The House of Representatives made one final push for a year-end tax and retirement savings bill, approving a revised bill Dec. 20, just as threats of a partial government shutdown resurfaced.
The full House approved an amended version of the Retirement, Savings, and Other Tax Relief Act of 2018 and the Taxpayer First Act of 2018 (H.R. 88, as amended) on a near party-line vote of 220-183. House Republican leaders previously were forced to delay voting on the legislation after realizing they lacked the votes to pass it because many of their members had already left Washington for the weekend or some members were upset that certain provisions had not been included.
The legislation draws heavily from the bipartisan Retirement Enhancement and Savings Act (RESA), as well as the Family Savings Act that was passed by the House in September, including allowing two or more unrelated employers to join a pooled employer plan (an open MEP). It also would expand the areas that would qualify for disaster tax relief, delay implementation of certain so-called Obamacare taxes and make IRS administration and procedural reforms.
Despite the House’s passage of H.R. 88, the legislation stands very little chance of passing in the Senate, as most key Democratic leaders have expressed opposition to many of the proposed tax changes. Moreover, the Joint Committee on Taxation estimates that the legislation would cost $99 billion over the period 2019-2028 under the government’s budget scoring rules, which makes the legislation potentially more unpalatable to congressional Democrats.
Currently, all eyes are on whether there will be a partial government shutdown starting at midnight tonight. (About 75% of the government is funded for FY 2019, including the DOL, but the Treasury, IRS and other several agencies are not.) The Senate on Dec. 19 approved a continuing resolution (CR) providing funding through Feb. 8, but the House on Dec. 20 approved a revised bill adding $5.7 billion for a border wall and nearly $8 billion for disaster relief. That bill will now go back to the Senate for further consideration or amendment. The Senate is expected to take up the legislation later today, but it is not expected to approve it. If that happens, the shutdown is likely to follow.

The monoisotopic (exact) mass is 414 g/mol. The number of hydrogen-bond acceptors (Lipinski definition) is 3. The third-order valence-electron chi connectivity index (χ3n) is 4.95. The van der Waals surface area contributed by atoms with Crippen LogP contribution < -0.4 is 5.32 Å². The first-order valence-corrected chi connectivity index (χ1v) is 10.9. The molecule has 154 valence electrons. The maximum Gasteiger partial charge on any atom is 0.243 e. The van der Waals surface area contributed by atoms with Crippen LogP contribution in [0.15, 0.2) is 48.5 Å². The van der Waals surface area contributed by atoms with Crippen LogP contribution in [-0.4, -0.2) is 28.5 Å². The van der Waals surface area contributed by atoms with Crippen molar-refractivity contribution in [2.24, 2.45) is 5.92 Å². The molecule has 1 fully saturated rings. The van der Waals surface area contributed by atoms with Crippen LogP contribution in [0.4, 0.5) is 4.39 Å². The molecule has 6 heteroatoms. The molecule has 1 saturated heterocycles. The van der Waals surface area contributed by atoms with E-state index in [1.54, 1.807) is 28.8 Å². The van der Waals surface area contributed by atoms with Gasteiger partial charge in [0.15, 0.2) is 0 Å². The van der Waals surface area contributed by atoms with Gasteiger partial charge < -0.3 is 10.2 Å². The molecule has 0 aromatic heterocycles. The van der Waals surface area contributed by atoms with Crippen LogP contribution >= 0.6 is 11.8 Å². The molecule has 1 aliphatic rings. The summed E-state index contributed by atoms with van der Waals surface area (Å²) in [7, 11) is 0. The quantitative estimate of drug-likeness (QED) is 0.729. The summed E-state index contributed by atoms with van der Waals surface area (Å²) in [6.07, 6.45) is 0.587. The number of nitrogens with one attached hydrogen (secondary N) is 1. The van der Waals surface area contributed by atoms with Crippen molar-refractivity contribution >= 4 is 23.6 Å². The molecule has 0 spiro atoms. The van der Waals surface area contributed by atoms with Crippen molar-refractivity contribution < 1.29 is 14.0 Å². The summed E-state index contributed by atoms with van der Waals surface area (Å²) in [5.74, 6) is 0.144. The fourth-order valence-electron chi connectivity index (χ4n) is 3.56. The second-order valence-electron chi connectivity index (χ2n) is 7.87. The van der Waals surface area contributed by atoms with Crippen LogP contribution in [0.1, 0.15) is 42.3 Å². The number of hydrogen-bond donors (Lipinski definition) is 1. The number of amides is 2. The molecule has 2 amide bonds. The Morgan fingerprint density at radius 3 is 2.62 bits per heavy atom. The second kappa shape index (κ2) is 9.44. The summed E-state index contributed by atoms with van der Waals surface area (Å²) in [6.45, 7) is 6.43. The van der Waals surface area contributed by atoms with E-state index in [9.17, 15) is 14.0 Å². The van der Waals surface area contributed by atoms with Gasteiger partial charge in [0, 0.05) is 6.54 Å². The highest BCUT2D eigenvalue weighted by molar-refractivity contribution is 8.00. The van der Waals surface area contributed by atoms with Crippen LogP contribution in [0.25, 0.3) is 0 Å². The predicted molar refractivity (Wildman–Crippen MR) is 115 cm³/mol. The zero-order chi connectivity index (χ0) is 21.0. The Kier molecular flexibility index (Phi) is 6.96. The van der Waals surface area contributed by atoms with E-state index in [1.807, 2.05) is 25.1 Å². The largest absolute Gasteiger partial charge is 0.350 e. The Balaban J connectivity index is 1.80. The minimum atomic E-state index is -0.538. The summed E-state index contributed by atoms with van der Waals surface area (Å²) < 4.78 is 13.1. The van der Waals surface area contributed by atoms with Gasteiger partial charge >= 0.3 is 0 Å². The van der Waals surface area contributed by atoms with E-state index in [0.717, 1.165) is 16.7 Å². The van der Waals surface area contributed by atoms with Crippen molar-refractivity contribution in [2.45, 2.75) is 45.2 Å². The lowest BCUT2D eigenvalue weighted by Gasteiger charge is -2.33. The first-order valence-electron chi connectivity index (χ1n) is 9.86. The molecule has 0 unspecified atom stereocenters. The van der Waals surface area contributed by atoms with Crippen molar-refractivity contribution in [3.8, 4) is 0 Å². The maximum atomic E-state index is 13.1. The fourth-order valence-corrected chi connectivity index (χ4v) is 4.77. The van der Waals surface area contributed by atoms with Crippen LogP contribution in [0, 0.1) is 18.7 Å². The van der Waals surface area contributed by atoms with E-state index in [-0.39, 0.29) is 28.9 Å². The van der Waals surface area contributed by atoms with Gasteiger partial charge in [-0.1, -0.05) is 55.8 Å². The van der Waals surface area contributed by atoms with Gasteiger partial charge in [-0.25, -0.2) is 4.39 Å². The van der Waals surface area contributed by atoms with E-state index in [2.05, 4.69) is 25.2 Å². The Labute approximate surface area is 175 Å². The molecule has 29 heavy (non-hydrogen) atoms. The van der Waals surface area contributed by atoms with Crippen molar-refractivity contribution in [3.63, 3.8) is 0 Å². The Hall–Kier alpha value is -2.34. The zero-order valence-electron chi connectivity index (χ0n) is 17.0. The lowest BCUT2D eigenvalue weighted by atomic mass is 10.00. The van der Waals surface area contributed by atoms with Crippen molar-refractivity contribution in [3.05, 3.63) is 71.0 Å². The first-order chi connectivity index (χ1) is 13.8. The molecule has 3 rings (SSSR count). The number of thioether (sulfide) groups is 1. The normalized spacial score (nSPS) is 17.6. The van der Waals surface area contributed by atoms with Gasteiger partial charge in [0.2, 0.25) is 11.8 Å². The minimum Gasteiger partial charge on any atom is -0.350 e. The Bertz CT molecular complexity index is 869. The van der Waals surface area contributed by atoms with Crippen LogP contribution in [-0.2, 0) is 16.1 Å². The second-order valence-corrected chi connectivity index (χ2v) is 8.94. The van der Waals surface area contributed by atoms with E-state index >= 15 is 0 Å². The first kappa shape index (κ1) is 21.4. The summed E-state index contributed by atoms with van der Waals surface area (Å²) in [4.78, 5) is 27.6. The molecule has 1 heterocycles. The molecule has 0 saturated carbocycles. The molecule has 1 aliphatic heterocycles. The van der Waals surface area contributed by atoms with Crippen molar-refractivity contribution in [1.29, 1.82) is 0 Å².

IRS Overhaul Legislation
The House also on Dec. 20 separately passed bipartisan legislation (H.R. 7227) to overhaul the IRS’ operations and tax administration systems and implement new taxpayer protections. This legislation was first introduced by Rep. Lynn Jenkins (R-KS) and largely pulled from House Ways & Means Committee Chairman Kevin Brady’s year-end legislation. This legislation also stands little chance of enactment in the current session of Congress, due to time constraints and members wanting to depart for the holidays.
Nevertheless, until Congress officially adjourns, anything is possible. As the saying goes, “It ain’t over ’til it’s over.”
Soon-to-be Chairman Neal Weighs in on Tax Priorities
On Dec. 20, House Ways & Means Committee Ranking Member Richie Neal (D-MA) officially became the Chairman-Designate of the Committee for the 116th Congress when it convenes early next year. Neal said he was grateful for his colleagues trusting him with the responsibility and issued a statement highlighting some of his general legislative priorities:
“We must use our majority on the Ways & Means Committee to advance policies that put American families first. I will continue my fight for tax policies that are fair to working families and small businesses. I will work with my colleagues to develop innovative solutions to rebuild our infrastructure needs. And as I have throughout my career, I will oppose efforts to privatize Social Security and slash Medicare and will propose new ways for Americans to save for retirement and access affordable health care. I look forward to helping lead Democrats’ efforts to increase opportunity for the American people and restore the integrity of the federal government.”
As indicated in his statement, Rep. Neal plans to make retirement security legislation a priority. He has long been a champion of retirement policy and late last year introduced two pieces of ambitious legislation that seek to shore up retirement savings.